7Inappropriate touch. Meaning, touching that makes you feel uncomfortable. This doesn’t necessarily have to come from your direct supervisor. It still constitutes sexual harassment if this unwanted touches come from a supervisor from a different area, a colleague, a client or someone you have to work with who doesn’t work in your own company.

8Ongoing sexual jokes that make for a hostile work environment.

Sexual Harassment definition by EEOC Third Part

Sexual Harassment definition by EEOC Third Part

How to Deal with Sexual Harassment in Real Life

You probably don’t work in Hollywood or in a large media company dealing with a celebrity. You’re just dealing with your colleagues and bosses in the place where you work day in and day out. So how do you distinguish whether what’s happening to you are normal, everyday interactions at work or sexual harassment? How do you stop it without losing your job despite having the law on your side?

Signs to look for

  • Repeated behavior that makes you feel uncomfortable.
  • Others experience similar behavior from the same person. (But remember that you may be the only target of the inappropriate behavior, so don’t rule it out because nobody else seems to be experiencing the same.)
  • Sexual jokes are made at your expense privately to you, or in front of others.
  • The person implicitly or explicitly threatens your career or your job at your organization.
  • You feel unsafe at work.
  • Your promotions are stalled because you haven’t accepted open or implicit advances.

What to Do

  • Record in writing with as many details as you can, every situation of sexual harassment you are a target of or that you witness in your workplace.
  • If possible, talk to the perpetrator and make it clear that the behavior is inappropriate and unacceptable.
  • If the perpetrator is not your supervisor but it is part of your team, speak to your supervisor.
  • If you can’t talk to the perpetrator, and /or to your supervisor, approach your HR team and file a formal complaint. Ask for the employee manual and review the policies there. You might find additional steps that you can take.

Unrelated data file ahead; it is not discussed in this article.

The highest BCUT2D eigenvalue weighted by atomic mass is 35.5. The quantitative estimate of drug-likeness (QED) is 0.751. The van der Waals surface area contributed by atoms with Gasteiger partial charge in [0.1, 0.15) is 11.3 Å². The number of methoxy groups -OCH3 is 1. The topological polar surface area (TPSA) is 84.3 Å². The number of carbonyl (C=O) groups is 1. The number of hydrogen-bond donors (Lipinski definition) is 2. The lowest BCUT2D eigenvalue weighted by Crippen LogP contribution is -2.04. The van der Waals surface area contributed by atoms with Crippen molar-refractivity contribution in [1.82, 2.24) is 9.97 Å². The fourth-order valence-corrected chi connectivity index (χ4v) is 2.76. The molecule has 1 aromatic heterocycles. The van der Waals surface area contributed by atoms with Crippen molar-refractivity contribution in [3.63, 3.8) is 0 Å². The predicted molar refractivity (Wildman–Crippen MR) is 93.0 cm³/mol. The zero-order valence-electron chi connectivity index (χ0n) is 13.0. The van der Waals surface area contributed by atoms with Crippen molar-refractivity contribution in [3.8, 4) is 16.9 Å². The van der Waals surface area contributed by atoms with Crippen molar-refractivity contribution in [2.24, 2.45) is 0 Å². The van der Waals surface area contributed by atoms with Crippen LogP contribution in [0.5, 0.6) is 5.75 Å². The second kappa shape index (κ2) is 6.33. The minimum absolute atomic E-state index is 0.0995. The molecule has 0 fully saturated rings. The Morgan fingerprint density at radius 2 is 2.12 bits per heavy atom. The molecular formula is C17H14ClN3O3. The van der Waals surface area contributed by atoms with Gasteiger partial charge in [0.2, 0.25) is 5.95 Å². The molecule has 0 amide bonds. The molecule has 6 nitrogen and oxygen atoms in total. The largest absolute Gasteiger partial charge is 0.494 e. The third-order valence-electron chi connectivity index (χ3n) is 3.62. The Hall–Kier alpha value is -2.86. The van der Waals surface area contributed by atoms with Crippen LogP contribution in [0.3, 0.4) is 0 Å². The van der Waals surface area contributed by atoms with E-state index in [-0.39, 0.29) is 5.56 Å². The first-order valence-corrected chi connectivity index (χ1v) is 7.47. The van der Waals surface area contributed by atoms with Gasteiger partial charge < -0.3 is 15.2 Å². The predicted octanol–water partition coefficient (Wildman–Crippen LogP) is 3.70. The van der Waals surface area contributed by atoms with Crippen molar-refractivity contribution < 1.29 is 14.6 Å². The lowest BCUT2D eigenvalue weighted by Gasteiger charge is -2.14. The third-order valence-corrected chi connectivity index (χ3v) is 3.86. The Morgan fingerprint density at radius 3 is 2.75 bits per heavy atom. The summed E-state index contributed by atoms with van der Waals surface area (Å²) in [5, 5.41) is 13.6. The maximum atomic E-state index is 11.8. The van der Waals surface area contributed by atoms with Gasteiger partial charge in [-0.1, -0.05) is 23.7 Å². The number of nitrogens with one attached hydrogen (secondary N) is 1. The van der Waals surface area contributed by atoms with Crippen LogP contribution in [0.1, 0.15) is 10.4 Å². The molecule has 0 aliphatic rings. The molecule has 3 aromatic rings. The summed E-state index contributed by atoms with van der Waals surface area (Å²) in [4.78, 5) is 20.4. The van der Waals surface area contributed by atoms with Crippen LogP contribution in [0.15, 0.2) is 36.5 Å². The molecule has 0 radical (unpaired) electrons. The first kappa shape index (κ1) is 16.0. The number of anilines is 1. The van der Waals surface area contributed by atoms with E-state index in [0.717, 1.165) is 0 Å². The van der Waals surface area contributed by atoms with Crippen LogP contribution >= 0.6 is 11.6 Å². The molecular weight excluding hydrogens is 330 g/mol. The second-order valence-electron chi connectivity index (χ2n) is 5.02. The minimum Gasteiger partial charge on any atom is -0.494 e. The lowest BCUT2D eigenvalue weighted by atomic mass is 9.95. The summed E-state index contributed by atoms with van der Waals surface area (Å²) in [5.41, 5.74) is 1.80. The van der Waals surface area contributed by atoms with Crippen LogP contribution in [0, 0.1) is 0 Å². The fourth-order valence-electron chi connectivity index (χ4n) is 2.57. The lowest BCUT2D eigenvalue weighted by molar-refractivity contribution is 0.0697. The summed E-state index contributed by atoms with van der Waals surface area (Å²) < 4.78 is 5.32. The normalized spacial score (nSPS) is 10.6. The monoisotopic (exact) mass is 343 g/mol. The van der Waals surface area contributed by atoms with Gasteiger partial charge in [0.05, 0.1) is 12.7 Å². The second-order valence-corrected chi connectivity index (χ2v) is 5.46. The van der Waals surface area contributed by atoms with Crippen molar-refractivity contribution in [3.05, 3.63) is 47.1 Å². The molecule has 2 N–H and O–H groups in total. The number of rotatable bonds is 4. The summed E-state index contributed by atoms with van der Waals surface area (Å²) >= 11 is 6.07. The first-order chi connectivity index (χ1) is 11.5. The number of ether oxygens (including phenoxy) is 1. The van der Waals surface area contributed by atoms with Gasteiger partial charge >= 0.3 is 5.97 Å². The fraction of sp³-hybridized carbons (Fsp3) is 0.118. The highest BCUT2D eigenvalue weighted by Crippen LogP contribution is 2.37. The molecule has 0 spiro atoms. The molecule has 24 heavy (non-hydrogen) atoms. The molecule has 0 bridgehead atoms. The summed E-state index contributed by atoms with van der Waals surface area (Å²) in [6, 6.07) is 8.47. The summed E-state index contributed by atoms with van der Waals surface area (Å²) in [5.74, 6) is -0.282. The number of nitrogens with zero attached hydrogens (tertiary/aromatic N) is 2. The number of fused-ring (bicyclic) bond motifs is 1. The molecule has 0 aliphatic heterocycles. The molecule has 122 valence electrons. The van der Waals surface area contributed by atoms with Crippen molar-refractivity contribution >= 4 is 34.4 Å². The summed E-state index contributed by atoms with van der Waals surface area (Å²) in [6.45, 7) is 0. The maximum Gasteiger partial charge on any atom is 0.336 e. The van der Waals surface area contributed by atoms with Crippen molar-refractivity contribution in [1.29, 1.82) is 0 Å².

• File a complaint with the EEOC. Depending of where you work, you have 180 or 300 days from the time of the sexual harassment took place to file a complaint with the EEOC.
  • Talk to your friends about it. It’s important to have a support system, as being the target of inappropriate sexual behavior in the workplace can be very stressful and impact your self-esteem.

The alcohol effect

It’s a fact. Alcohol has the effect of loosening inhibitions. The amount of alcohol someone consumes before crossing the line of becoming inappropriate or abusive depends on many factors: your biology and your temperament, among others. What’s important to notice is that sometimes, people who are drunk (slightly or completely) may behave in very inappropriate and even criminal ways. Whether they realize it or not, it’s a different story. So two recommendations here: If you are on the receiving end of a drunk perpetrator who harasses you, the behavior still constitutes sexual harassment. And if you are the one drinking in a work-related function, be aware that you may become inappropriate with others without you even noticing. This behavior may affect your personal brand and future opportunities at a minimum and have legal consequences at worst.

Sexual Harassment definition by EEOC Fourth Part

Sexual Harassment definition by EEOC Fourth Part

One poignant sexual harassment story

I will keep real identities and employers out of this post and the next one that I will write with your stories on sexual harassment, to protect those who haven’t come out with them. The names below have all been changed.

Mary’s Situation

Many years ago, when she was twenty something, Mary worked at XYZ TV. At a company party, one night, Joe, the Media Director of their Biggest Client’s Media Agency (and the Biggest Client’s Account Executive,) came up to Mary. He opened the V-neck of her dress and peered inside while making a comment: “Just making sure everything’s in order.” This was done in front of a group of mainly women, all of which stared at Mary waiting for her response. Horrified and terrified, Mary froze and couldn’t say or do anything.

How she dealt with the sexual harassment situation

Mary brought up the issue to her boss and to the President of XYZ TV. The answer she got from both men was: “Sorry, Mary. Joe’s a big executive at our Media Agency. He leads our Biggest Client account and we can’t do anything about it.”